Not on display
This work brings together two interventions Oppenheim created on a field owned by farmer Albert Waalken in Finsterwolde, north-eastern Holland, in 1969. It comprises four distinct elements mounted on board: a colour photograph of a wheatfield being sowed by a tractor in parallel curving lines seen from high up; a negative image in black and white of a map of the area of Finsterwolde onto which two sections of text have been collaged; and two black and white aerial photographs of the same field being traversed by a tractor cutting an X into the wheat. The first two elements relate to the action Directed Seeding. For this the field was seeded according to a line plotted by following the road from the village of Finsterwolde, the location of the field, to Nieuweschans, another village where the farmer’s storage silo for wheat was located. Oppenheim reduced this curved line by a factor of six in order to direct the trajectory of seeding. The tractor then carved a series of curved parallel lines on the surface of the field as it dug up earth and scattered seed. From an aerial perspective the patterning of parallel lines may be viewed as a form of line drawing on the landscape. The precise location of the field and the silo are indicated on the map, showing the trajectory of the road. The two sections of text collaged onto the upper portion of the map briefly describe the two interventions. Explaining the action Cancelled Crop, the artist wrote:
In September the field was harvested in the form of an X. The grain was isolated in its raw state, further processing was withheld. This project poses an interaction upon media during the early stages of processing. Planting and cultivating my own material is like mining ones own pigment (for paint) – I can direct the later stages of development at will. In this case the material is planted and cultivated for the sole purpose of withholding it from a product-oriented system. Isolating this grain from further processing (production of food stuffs) becomes like stopping raw pigment from becoming an illusionistic force on canvas. The esthetic is in the raw material prior to refinement, and since no organization is imposed through refinement, the material’s destiny is bred with its origin.
(Quoted from artist’s statement in Tate acquisition file.)
Directed Seeding and Cancelled Crop are two separate works, brought together in several different versions of which Tate’s is one. The collage presents three ways in which human action may marks the land. For the first two, agricultural machinery is used to create straight lines, in the process of harvesting as in the X of Cancelled Crop, or curved lines, during the process of planting seed in the contours photographed for Directed Seeding. The map shows a third (and more ancient) way of marking the land, through the construction of roads. The use of the landscape – natural, industrial or urban – as a canvas on which to act is typical of Oppenheim’s work in the late 1960s and early 1970s. In a related action, Directed Harvest, 1966 (Tate T07590) and Directed Harvest 1968 (Kröller-Müller Museum, Otterlo, Netherlands), the artist caused a field to be harvested in linear patterns which he then had photographed in its progressive stages. In Reverse Processing: Cement Transplant, East River, NY, 1970, 1978 (Tate T07591) Oppenheim drew large crosses on the roofs of barges transporting raw cement that he found moored on the New York East River banks. All these works centre on process as an agent of change and utilise materials, elements and locations on which the artist can have no permanent claim, making them deliberately ephemeral. Such actions as seeding a crop and harvesting it several months later operate within time parameters dependent on the cycles of the seasons rather than the will of man, mixing human processes with those of nature. Oppenheim’s analogy between the prevention of a crop from entering the food chain and the halting of the expressive, ‘illusionistic’ force of paint deconstructs the sophisticated processes of art-making and the food industry to the elemental notion of making simple marks on the environment. In this way, the artist highlights contemporary man’s dependency on complex chains of processes increasingly removed from direct human agency through the use of machines. Oppenheim’s use of the section of road to plot the trajectory of seeding recalls an important early work by Marcel Duchamp (1887-1968). For his 3 Standard Stoppages, 1913-14 (see Tate T07507), Duchamp dropped three one-metre lengths of string onto sections of canvas, fixing them as they fell and using the curved lines they delineated as the bases for three new ‘metre’ lengths. He subsequently utilised their contours to map trajectories of various elements in his most famous work, The Bride Stripped Bare by her Bachelors, Even (The Large Glass), 1915-23 (see Tate T02011).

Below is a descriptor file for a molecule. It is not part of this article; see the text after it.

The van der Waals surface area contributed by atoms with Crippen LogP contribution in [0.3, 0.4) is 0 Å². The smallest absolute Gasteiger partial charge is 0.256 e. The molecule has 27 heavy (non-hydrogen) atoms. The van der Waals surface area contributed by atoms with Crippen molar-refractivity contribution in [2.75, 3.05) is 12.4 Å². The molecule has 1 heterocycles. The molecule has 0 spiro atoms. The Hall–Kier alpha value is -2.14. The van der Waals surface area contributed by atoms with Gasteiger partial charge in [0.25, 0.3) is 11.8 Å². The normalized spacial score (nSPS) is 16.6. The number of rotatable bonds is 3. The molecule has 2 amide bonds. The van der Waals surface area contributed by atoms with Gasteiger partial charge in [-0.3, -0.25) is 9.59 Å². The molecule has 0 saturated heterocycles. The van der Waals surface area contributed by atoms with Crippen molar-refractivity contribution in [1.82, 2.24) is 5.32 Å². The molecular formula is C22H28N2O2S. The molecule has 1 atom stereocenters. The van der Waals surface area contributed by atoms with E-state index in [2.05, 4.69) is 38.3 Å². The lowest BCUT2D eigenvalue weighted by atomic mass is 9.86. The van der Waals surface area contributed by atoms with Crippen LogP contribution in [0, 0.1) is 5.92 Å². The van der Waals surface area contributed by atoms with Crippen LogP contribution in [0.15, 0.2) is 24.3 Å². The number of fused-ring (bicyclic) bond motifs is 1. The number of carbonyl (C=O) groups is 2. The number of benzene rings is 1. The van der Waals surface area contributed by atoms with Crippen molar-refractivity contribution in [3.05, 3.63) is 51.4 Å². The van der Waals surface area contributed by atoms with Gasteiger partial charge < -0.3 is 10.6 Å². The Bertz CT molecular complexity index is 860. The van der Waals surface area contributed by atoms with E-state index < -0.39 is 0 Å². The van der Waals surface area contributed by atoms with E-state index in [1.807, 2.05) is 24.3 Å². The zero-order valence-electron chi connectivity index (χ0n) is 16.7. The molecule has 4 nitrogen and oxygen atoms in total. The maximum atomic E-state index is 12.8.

The photographs appearing in Directed Seeding – Cancelled Crop were taken by Joshua Kalin who also photographed Oppenheim’s early body action Parallel Stress (see Tate P12403).
Alanna Heiss and Thomas McEvilley, Dennis Oppenheim: Selected Works 1967-1990, exhibition catalogue, Institute for Contemporary Art, PS1, New York 1992, pp.17, 20, 27 and 34-5.
Germano Celant, Dennis Oppenheim: Explorations, Milan 2001, pp.14 and 116, reproduced pp.84-5 (detail).
Patricia Norvell, Recording Conceptual Art, Berkeley, Los Angeles, London 2001.
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